Society

Beauty Beyond Colour

Beauty Beyond Colour racism DU khabar.com
Written by Shivangi Kanojia

Last night after switching through multiple channels and mercilessly harassing the remote, an advertisement piqued my interest. A man told his daughter to get married as soon as she can. Disappointed and upset a girl miraculously came out from nowhere and handed her a cream.  She applied it and instantly in the next scene became insanely white. The next moment you see her walking up to her father and saying no for an impending marriage to chase her dreams. I swear my face twisted into multiple expression of disgust after seeing this. This is not all. Our advertisements are filled with numerous companies stating that their product will give you the desired white skin. But what is desirable? Isn’t it decided by people like you and me? The advertisement suggested the commonly held notion that dark skinned people are less desirable than white skinned ones.

Indian’s obsession with white skin goes back to the time where fairness was associated with people belonging to higher social caste and class. British colonizing India added more to this societal norm. Britishers were white skinned people and for obvious reasons, considered superior to us. Hence, their colour in itself became a notion of social superiority.

Matrimonial websites and newspaper columns highlight Indian’s obsession with fair skin. It is worse for a woman who is repeatedly told that fair skin colour is the key to attain a good husband. Nearly every women’s profile would describe her complexion as “fair” or the so- called “wheatish”. This obsession is quickly seeping in Indian men’s conscious as well. Nowadays, we have fairness creams for men as well to cater to the growing demand among men. Lost are the days when these societal chains only crushed a woman’s self esteem. Reluctantly men are also becoming a part of this vicious circle. Bollywood, too, is doing its bit in taking this obsession to new heights. There is a sudden increase in the number of foreign models turned actress in our Hindi Cinema. Audience have a sweet tooth for foreign imported extra white women who cannot even speak two words in Hindi properly but have an immense popularity among the masses.

According to a news report, India’s whitening cream market surged from $397 million in 2008 to $638 million over four years. Well, whitening cream industry is definitely cashing in on our fascination with fairness. Anyway, this is the case of India. In west, people have a liking for dark skin. They especially sit under the sun for hours to get a tan or spend an insane amount of money like us but for a darker skin. Ironical, isn’t it? This phenomenon of colour never seems to cease. Our fixation with colour has made us forget about the essential need to perceive someone as a human. A colour is just a means to someone’s outer appearance. What is inside is only known when you remove the veil of criticism on the basis of colour. Even when we as a society have attained so much, we are still not able to curb the infatuation with colour. The notion that only fair is beautiful is out rightly wrong. If we take ourselves literally, then we all have same bones, same nerves and even the same colour of blood. If nature doesn’t differentiate amongst us, then why are we adamant on drawing the lines of segregation? I believe and accept that beauty has various parameters but I do not include colour to be one of them.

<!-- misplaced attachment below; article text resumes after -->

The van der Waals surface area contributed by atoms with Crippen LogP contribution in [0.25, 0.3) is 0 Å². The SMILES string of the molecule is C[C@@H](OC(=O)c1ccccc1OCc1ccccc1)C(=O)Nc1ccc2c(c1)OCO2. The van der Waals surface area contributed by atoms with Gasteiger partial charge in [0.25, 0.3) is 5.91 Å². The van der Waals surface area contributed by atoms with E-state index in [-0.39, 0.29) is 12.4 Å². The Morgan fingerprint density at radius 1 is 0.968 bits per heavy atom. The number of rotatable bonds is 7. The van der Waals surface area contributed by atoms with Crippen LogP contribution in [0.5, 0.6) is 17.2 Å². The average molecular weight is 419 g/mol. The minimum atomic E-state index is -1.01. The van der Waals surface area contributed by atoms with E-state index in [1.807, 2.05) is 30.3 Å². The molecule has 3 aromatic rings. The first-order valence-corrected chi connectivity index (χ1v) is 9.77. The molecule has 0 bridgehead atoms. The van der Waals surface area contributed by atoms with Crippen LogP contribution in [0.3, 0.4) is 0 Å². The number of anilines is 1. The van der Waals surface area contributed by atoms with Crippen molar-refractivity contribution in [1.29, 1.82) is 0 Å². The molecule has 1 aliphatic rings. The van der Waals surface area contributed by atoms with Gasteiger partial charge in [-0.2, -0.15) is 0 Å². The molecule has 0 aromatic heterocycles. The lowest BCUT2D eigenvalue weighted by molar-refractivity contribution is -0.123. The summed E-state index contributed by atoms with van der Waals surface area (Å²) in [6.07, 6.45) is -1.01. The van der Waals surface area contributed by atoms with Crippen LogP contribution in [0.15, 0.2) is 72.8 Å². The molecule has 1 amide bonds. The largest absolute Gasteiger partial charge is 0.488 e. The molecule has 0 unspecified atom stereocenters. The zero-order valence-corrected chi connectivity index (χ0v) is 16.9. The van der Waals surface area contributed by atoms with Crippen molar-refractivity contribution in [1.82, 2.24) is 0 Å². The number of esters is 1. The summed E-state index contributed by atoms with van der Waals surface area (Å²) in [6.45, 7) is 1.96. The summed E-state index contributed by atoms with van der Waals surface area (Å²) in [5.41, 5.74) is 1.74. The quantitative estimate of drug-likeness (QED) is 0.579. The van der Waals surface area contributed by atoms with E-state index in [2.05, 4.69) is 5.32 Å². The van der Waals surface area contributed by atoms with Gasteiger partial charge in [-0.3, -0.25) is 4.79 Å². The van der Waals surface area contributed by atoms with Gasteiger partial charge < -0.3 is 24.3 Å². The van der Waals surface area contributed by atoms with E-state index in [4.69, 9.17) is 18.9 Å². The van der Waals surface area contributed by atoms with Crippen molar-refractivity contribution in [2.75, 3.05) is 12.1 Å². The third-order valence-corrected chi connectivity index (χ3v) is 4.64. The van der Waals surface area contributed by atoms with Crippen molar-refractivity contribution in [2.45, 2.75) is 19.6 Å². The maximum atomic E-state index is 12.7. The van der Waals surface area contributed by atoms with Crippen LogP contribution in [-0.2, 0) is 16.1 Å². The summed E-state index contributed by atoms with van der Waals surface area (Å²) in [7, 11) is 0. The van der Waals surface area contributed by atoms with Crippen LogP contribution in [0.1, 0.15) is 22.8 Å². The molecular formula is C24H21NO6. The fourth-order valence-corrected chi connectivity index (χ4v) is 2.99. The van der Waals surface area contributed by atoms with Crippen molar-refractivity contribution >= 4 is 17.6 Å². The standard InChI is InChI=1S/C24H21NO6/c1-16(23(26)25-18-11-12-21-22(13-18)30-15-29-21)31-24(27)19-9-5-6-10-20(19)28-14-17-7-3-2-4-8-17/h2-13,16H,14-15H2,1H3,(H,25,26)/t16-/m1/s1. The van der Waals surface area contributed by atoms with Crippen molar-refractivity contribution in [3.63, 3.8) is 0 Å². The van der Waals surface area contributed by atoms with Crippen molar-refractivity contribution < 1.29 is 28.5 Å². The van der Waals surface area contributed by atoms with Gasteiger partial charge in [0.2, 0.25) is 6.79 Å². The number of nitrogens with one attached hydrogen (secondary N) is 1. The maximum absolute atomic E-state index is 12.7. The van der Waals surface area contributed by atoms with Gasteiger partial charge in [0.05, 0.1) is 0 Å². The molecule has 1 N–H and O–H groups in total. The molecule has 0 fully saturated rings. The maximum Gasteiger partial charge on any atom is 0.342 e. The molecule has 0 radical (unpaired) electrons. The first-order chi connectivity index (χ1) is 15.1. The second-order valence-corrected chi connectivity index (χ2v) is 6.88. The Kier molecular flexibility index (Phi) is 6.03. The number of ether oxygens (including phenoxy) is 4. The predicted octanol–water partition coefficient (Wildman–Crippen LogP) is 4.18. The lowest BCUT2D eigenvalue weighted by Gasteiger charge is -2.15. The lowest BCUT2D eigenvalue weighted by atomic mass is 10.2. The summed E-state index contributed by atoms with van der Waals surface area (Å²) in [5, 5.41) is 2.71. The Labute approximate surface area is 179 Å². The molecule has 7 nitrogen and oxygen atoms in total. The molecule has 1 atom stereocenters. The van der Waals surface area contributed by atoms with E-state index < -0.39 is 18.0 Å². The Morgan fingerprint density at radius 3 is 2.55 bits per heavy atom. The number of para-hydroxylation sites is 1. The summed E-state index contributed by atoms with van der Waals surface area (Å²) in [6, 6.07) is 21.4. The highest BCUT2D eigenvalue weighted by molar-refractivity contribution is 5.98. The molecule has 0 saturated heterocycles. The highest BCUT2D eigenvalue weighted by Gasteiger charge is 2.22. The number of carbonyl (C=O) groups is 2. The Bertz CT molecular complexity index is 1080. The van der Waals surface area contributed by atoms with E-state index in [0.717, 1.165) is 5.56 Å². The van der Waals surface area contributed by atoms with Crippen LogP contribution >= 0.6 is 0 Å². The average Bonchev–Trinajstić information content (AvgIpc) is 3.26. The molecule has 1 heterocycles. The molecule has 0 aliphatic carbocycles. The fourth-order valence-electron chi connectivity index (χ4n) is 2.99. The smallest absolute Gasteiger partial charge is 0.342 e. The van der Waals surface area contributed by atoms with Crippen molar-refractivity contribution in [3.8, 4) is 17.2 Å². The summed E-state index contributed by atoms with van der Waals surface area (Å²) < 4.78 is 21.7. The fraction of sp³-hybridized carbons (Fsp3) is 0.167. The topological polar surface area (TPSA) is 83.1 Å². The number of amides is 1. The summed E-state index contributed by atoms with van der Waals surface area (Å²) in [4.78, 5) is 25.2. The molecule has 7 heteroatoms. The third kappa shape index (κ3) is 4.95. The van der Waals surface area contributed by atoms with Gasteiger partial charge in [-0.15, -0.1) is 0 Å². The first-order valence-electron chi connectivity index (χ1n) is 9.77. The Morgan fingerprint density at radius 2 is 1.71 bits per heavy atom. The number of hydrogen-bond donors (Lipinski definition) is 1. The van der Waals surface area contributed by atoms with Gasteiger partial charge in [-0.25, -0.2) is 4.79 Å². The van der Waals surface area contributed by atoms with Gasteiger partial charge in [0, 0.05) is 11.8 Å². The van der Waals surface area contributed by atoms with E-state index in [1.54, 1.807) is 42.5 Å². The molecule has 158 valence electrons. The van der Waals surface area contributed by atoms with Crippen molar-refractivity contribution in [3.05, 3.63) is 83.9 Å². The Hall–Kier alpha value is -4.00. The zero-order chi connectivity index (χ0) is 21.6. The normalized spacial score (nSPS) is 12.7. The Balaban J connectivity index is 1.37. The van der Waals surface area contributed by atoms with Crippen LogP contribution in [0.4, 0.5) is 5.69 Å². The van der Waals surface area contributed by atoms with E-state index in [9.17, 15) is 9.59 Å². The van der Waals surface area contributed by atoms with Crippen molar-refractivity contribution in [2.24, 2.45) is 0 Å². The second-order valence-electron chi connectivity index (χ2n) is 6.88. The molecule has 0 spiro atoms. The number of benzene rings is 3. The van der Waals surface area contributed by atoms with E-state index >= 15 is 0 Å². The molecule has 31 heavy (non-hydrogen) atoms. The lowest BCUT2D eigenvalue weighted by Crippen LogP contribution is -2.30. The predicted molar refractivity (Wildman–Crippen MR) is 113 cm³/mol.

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About the author

Shivangi Kanojia

Shivangi Kanojia is an English Literature student, born and bred in Delhi. She is the sanest mental retard and is a part of college’s dramatics society. She likes burning non- flammable food and has an undying love for crappy television. She juggles her free time between Dexter, a serial killer and ridiculously handsome ghost hunters from Supernatural. Oh, she believes in writing snappy pieces of really, really good writing, too.

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